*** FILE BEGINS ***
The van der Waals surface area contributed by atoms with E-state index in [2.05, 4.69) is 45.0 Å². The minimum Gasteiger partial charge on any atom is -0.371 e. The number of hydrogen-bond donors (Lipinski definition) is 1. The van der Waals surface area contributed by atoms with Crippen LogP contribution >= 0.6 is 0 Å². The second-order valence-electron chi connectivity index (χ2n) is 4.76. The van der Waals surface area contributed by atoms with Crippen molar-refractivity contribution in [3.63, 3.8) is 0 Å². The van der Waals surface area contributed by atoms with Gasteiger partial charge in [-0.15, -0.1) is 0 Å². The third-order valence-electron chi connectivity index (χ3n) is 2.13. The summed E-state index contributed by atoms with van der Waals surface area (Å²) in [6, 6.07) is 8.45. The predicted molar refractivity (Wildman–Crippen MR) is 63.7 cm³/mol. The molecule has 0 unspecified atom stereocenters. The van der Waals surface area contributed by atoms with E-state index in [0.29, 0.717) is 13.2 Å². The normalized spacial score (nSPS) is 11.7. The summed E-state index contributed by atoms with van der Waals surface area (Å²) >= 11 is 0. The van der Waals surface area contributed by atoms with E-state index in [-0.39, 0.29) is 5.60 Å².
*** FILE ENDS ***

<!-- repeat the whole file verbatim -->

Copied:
The van der Waals surface area contributed by atoms with E-state index in [2.05, 4.69) is 45.0 Å². The minimum Gasteiger partial charge on any atom is -0.371 e. The number of hydrogen-bond donors (Lipinski definition) is 1. The van der Waals surface area contributed by atoms with Crippen LogP contribution >= 0.6 is 0 Å². The second-order valence-electron chi connectivity index (χ2n) is 4.76. The van der Waals surface area contributed by atoms with Crippen molar-refractivity contribution in [3.63, 3.8) is 0 Å². The van der Waals surface area contributed by atoms with Gasteiger partial charge in [-0.15, -0.1) is 0 Å². The third-order valence-electron chi connectivity index (χ3n) is 2.13. The summed E-state index contributed by atoms with van der Waals surface area (Å²) in [6, 6.07) is 8.45. The predicted molar refractivity (Wildman–Crippen MR) is 63.7 cm³/mol. The molecule has 0 unspecified atom stereocenters. The van der Waals surface area contributed by atoms with E-state index in [0.29, 0.717) is 13.2 Å². The normalized spacial score (nSPS) is 11.7. The summed E-state index contributed by atoms with van der Waals surface area (Å²) >= 11 is 0. The van der Waals surface area contributed by atoms with E-state index in [-0.39, 0.29) is 5.60 Å².